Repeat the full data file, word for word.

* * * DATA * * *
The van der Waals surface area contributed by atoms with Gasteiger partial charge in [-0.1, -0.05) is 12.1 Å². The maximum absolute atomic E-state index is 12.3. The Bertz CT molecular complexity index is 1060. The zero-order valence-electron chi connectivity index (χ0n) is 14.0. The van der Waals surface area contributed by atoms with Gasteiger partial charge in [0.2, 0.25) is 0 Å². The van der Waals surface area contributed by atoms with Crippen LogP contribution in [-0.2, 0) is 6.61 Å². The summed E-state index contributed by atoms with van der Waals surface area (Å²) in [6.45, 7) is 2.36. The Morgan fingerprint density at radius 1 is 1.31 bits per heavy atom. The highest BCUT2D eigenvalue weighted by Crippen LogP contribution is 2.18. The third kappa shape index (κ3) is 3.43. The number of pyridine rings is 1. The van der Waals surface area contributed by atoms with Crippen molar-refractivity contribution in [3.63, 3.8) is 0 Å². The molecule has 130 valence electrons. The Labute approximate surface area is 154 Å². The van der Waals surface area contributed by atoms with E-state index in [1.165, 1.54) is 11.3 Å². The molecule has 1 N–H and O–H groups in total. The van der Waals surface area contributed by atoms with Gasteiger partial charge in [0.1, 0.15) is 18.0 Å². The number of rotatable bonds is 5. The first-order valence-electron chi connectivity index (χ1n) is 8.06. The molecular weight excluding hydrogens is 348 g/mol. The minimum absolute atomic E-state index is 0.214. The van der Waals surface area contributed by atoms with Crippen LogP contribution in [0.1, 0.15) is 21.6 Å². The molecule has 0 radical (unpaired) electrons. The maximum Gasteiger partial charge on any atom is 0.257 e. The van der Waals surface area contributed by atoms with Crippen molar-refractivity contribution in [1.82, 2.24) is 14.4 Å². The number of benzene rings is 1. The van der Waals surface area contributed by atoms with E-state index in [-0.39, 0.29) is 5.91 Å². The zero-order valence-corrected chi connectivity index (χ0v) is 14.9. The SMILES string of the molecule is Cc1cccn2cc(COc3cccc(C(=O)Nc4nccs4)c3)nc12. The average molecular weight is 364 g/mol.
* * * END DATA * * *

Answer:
The van der Waals surface area contributed by atoms with Gasteiger partial charge in [-0.1, -0.05) is 12.1 Å². The maximum absolute atomic E-state index is 12.3. The Bertz CT molecular complexity index is 1060. The zero-order valence-electron chi connectivity index (χ0n) is 14.0. The van der Waals surface area contributed by atoms with Gasteiger partial charge in [0.2, 0.25) is 0 Å². The van der Waals surface area contributed by atoms with Crippen LogP contribution in [-0.2, 0) is 6.61 Å². The summed E-state index contributed by atoms with van der Waals surface area (Å²) in [6.45, 7) is 2.36. The Morgan fingerprint density at radius 1 is 1.31 bits per heavy atom. The highest BCUT2D eigenvalue weighted by Crippen LogP contribution is 2.18. The third kappa shape index (κ3) is 3.43. The number of pyridine rings is 1. The van der Waals surface area contributed by atoms with Crippen molar-refractivity contribution in [3.63, 3.8) is 0 Å². The molecule has 130 valence electrons. The Labute approximate surface area is 154 Å². The van der Waals surface area contributed by atoms with E-state index in [1.165, 1.54) is 11.3 Å². The molecule has 1 N–H and O–H groups in total. The van der Waals surface area contributed by atoms with Gasteiger partial charge in [0.1, 0.15) is 18.0 Å². The number of rotatable bonds is 5. The first-order valence-electron chi connectivity index (χ1n) is 8.06. The molecular weight excluding hydrogens is 348 g/mol. The minimum absolute atomic E-state index is 0.214. The van der Waals surface area contributed by atoms with Crippen LogP contribution in [0.1, 0.15) is 21.6 Å². The molecule has 0 radical (unpaired) electrons. The maximum Gasteiger partial charge on any atom is 0.257 e. The van der Waals surface area contributed by atoms with Crippen molar-refractivity contribution in [1.82, 2.24) is 14.4 Å². The number of benzene rings is 1. The van der Waals surface area contributed by atoms with E-state index in [-0.39, 0.29) is 5.91 Å². The zero-order valence-corrected chi connectivity index (χ0v) is 14.9. The SMILES string of the molecule is Cc1cccn2cc(COc3cccc(C(=O)Nc4nccs4)c3)nc12. The average molecular weight is 364 g/mol.